Ruling on gay jurors influences Nevada marriage equality case

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Nevada_Attorney_General_Catherine_Cortez_Masto

Nevada Attorney General Catherine Cortez Masto. - PHOTO: Wikipedia

Nevada Attorney General Catherine Cortez Masto says she's re-evaluating the state's defense of its ban on gay marriage after a new ruling by a federal appeals court.

Masto said the state's arguments in the case "are likely no longer tenable" after the 9th U.S. Circuit Court of Appeals ruled in a separate case that it's unconstitutional to exclude jurors based on sexual orientation.

The ruling was handed down last week on the same day her office filed a brief urging the same court to uphold the state's ban on gay marriage. The state argues it serves the "legitimate purpose of preserving traditional marriage" and is entrenched in the state's history.

Masto issued a statement late Friday afternoon saying she planned to review the ruling over the weekend and discuss it with the governor's office next week.

"The Ninth Circuit's new decision ... appears to impact the equal protection and due process arguments made on behalf of the state," she said.

The state's brief argued that the Nevada law defining marriage as between a man and woman "is legitimate, whether measured under equal protection or due process standards."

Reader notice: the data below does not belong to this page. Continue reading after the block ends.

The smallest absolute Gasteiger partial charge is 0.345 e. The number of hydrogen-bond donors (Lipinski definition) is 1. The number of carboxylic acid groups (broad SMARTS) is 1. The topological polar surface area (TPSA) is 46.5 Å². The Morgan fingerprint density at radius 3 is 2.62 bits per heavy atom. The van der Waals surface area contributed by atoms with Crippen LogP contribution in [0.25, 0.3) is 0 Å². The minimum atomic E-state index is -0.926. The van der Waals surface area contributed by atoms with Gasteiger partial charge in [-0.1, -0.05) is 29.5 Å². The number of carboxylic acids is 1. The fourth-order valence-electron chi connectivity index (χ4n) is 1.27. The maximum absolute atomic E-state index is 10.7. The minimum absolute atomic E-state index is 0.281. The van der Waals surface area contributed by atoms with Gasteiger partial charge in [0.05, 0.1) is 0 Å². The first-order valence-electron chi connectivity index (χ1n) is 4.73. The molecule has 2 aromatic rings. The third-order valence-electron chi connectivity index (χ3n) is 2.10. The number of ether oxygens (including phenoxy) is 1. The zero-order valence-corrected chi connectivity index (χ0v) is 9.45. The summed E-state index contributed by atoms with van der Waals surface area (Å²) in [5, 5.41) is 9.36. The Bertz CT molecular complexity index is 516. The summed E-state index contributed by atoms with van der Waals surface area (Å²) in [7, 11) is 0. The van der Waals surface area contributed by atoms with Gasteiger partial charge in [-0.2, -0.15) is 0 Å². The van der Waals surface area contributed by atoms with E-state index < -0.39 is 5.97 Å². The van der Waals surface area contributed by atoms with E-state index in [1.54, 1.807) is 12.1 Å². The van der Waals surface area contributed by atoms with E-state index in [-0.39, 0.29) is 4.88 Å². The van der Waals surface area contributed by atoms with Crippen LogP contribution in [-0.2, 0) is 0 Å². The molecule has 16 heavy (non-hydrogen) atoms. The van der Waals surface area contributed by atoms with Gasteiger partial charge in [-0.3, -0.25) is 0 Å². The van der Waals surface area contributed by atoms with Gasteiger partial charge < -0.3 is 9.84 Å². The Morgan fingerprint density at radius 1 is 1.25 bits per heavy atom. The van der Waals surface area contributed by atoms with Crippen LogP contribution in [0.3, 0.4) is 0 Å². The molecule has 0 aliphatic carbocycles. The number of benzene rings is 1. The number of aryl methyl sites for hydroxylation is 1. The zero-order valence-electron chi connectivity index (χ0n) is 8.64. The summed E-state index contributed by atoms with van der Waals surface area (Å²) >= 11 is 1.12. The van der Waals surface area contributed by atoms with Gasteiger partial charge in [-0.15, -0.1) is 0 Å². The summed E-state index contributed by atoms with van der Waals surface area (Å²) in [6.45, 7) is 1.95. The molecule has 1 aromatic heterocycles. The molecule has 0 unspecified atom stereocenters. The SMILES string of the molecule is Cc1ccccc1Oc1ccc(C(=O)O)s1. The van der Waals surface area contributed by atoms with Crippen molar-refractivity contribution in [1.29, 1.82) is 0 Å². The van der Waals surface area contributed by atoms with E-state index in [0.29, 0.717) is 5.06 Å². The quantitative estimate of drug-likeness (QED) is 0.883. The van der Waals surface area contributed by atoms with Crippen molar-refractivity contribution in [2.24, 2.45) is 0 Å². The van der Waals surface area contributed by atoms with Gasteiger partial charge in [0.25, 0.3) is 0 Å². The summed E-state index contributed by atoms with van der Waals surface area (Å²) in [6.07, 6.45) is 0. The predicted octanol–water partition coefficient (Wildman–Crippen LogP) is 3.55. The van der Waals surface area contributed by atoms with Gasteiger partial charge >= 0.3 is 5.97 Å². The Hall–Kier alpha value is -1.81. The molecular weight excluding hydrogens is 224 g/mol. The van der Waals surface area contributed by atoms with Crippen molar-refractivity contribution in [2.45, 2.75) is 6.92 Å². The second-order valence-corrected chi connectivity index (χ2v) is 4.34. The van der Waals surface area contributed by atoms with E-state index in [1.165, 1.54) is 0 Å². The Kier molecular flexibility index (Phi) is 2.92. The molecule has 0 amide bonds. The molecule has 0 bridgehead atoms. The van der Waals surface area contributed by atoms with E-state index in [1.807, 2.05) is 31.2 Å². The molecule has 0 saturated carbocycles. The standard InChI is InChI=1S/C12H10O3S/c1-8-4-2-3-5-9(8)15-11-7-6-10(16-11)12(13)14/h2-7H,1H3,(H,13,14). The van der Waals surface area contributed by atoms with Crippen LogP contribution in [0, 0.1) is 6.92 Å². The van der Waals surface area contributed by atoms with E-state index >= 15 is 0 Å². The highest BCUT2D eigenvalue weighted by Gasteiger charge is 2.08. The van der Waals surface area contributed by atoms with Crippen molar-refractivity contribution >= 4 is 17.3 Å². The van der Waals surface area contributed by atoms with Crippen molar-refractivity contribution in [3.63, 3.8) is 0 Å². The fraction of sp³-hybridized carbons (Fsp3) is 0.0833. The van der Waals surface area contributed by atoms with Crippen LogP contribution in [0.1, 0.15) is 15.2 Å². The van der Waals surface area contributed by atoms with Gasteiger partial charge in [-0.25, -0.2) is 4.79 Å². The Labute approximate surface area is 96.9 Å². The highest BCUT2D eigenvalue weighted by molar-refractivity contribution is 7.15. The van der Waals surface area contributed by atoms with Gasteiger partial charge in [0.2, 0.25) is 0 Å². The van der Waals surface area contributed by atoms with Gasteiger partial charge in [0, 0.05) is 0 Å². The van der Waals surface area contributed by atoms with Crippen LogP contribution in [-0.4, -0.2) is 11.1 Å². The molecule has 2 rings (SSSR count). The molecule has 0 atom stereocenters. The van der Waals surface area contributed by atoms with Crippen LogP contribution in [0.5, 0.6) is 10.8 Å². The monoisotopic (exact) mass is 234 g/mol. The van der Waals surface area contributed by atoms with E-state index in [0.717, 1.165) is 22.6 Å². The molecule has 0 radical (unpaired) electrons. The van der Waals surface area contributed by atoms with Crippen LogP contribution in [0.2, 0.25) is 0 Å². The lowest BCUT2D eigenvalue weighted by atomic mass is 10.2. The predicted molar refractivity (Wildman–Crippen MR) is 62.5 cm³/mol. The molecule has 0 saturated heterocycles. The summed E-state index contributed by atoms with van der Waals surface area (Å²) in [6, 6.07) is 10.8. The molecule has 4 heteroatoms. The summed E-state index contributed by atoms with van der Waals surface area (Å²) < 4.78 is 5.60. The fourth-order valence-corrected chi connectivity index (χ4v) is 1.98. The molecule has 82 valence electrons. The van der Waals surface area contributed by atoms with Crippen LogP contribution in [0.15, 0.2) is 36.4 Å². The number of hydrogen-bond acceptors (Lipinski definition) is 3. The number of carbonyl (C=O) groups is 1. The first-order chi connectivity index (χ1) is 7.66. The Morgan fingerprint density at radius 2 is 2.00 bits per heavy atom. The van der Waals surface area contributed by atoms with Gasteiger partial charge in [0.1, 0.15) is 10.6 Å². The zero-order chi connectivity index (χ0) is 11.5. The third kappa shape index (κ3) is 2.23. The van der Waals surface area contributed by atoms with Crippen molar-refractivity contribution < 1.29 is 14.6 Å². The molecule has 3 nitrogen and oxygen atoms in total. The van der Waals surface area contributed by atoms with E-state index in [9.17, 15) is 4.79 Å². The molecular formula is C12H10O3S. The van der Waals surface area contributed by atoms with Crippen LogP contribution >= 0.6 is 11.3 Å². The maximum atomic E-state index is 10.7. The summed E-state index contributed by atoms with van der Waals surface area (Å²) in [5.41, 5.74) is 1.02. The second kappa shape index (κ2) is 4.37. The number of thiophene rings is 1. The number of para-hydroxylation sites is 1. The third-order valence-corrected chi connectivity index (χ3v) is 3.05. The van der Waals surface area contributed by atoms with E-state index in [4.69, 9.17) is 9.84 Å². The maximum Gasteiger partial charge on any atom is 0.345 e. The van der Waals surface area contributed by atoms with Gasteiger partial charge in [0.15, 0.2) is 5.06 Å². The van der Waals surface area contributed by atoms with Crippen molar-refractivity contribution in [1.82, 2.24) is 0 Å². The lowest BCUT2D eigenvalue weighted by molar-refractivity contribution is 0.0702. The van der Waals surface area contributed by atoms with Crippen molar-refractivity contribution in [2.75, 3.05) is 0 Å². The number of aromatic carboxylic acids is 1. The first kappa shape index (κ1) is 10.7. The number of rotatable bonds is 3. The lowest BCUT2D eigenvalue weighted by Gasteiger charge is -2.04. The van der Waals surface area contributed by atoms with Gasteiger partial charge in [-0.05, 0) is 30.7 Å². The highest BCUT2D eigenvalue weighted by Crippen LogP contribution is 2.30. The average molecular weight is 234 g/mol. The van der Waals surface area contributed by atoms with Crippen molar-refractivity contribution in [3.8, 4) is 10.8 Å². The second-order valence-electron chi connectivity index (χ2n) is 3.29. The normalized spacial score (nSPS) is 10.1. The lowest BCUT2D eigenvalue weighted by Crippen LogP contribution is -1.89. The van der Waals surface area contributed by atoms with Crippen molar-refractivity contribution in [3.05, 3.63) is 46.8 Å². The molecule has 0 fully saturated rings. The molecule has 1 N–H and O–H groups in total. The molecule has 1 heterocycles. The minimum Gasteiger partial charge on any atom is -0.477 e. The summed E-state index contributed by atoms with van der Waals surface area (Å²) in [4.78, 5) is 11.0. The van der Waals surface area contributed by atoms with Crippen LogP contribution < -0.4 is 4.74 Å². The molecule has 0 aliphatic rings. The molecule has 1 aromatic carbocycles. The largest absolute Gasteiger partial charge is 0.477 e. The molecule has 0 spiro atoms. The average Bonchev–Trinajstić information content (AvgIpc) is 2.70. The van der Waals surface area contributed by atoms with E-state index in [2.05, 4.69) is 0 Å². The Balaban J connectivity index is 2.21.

Gay couples argued the state's ban is unconstitutional and that a law allowing domestic partnerships made same-sex couples second-class citizens.

The federal appeals court ruled that potential jurors may not be removed from a trial during jury selection solely because of sexual orientation, extending to gays and lesbians a civil right that the U.S. Supreme Court has previously promised only women and racial minorities.

A unanimous three-judge panel of the court held that striking someone from a jury pool because he or she is gay constitutes unlawful discrimination. Its 39-page decision came in an antitrust and contract dispute between two rival drug companies over the price of a popular AIDS drug.

A lawyer for Abbott Laboratories used one of his allotted pre-emptory challenges to remove a potential juror who had referred to a male partner and having friends with AIDS during questioning. The jury that was eventually seated mostly ruled in favor of Abbott.